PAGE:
Here are some things that I’ve done poorly, but realize are really helpful and have been working on doing better.

  1. Send follow-up emails. Sometimes I’m good at this, like in the case of seminar speakers, but other times, not so much. (Many people can tell you I’m a terrible correspondent.) What I do know is that I’m always impressed when someone I’ve exchanged business cards with at a conference or workshop sends a follow-up email, reinforcing where we met and what we talked about. It serves a two-fold purpose: reminding someone that you talked and making yourself look considerate, polite, and organized. (All great things!)
  2. Getting over being shy. I am naturally not outgoing, and like many others in science fields, I’ve been a huge nerd for the majority of my life. Feeling confident, bubbly, and self-assured in social settings is not the easiest thing to do. This is where “fake it ‘til you make it” comes into play. Put a smile on your face and channel the person who always makes you feel great, then walk up to the individual or group you’d like to get to know. When I say the person who always makes you feel great, I mean the friend or acquaintance that always boosts your mood and makes you wonder how they are always so positive. Give compliments, be energetic and enthusiastic, act like a person you would want to be around. It works!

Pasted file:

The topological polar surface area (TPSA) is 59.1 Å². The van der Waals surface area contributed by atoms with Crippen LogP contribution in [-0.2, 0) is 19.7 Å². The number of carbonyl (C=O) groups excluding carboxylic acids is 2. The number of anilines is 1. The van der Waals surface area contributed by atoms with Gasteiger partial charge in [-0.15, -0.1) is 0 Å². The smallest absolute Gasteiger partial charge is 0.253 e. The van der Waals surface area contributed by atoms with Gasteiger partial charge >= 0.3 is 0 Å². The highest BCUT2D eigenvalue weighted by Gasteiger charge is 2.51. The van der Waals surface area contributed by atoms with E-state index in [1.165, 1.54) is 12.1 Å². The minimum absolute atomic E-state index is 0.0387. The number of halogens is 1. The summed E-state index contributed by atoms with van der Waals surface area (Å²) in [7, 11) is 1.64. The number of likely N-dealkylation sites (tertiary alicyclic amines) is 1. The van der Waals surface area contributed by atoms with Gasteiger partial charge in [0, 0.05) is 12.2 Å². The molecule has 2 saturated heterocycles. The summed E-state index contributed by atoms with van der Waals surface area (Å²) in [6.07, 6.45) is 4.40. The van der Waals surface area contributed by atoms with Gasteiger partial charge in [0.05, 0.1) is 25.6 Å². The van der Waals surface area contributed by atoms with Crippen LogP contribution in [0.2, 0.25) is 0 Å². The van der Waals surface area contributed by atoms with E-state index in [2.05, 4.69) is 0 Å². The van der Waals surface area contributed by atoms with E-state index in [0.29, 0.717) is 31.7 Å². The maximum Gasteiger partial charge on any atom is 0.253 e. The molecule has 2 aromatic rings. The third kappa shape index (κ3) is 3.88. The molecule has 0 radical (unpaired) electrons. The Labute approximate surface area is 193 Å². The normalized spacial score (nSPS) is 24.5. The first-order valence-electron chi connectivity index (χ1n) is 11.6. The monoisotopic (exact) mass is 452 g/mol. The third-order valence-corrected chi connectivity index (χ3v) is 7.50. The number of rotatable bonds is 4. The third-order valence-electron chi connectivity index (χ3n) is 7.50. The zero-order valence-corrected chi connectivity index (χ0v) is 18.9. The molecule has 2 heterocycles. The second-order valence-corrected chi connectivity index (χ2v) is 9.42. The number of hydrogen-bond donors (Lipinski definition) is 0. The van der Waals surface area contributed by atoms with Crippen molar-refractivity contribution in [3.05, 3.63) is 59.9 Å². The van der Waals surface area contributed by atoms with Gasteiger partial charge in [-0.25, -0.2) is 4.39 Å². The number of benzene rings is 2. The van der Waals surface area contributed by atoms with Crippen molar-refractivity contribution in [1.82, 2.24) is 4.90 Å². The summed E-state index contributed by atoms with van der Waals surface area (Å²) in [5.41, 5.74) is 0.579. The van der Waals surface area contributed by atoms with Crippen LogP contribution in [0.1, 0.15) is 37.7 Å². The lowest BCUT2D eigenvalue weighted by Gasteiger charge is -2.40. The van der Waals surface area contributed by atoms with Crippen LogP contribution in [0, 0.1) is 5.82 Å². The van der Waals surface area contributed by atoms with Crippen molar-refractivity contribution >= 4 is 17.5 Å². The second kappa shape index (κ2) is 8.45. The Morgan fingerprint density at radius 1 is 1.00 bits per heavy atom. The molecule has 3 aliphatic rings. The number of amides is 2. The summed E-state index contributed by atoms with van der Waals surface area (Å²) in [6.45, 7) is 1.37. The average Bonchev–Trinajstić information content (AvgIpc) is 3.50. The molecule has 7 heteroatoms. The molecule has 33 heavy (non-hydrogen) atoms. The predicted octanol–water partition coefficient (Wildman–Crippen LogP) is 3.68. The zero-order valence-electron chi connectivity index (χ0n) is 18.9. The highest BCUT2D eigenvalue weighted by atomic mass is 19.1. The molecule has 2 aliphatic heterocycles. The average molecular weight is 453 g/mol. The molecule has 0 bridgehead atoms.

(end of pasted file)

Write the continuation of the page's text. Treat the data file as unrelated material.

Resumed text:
3. Not taking it personally. Sometimes, you work up the nerve to introduce yourself and the person you’re talking to clearly isn’t interested. Or it’s right up there with the most awkward conversation you’ve ever hard. It happens. Don’t let it discourage you from continuing to introduce yourself. Try again. Part of networking is learning how to talk with new people, which is an invaluable skill on the job market.
  4. Going along with #3, don’t be afraid to ask someone’s name again if you’ve forgotten. It happens, especially when people aren’t wearing nametags. Politely ask to be reminded, like “I know we’ve met before, but I am blanking on your name right now” or “Could you remind me of your name? I’ve met so many new people it’s hard to keep everyone straight.” No one will be offended, because we’ve all been there. Likewise, it’s nice to close a conversation by using your own name again or providing a business card.

I hope this has been helpful, and as I mentioned earlier, I am happy to answer questions here or by email. Good luck!

Megan L. GrunertMegan L. Grunert
Assistant Professor
Western Michigan University
Department of Chemistry and the Mallinson Institute for Science Education
megan.grunert@wmich.edu
PhD from Purdue University, Post-doc with Tom Holme and the ACS Exams Institute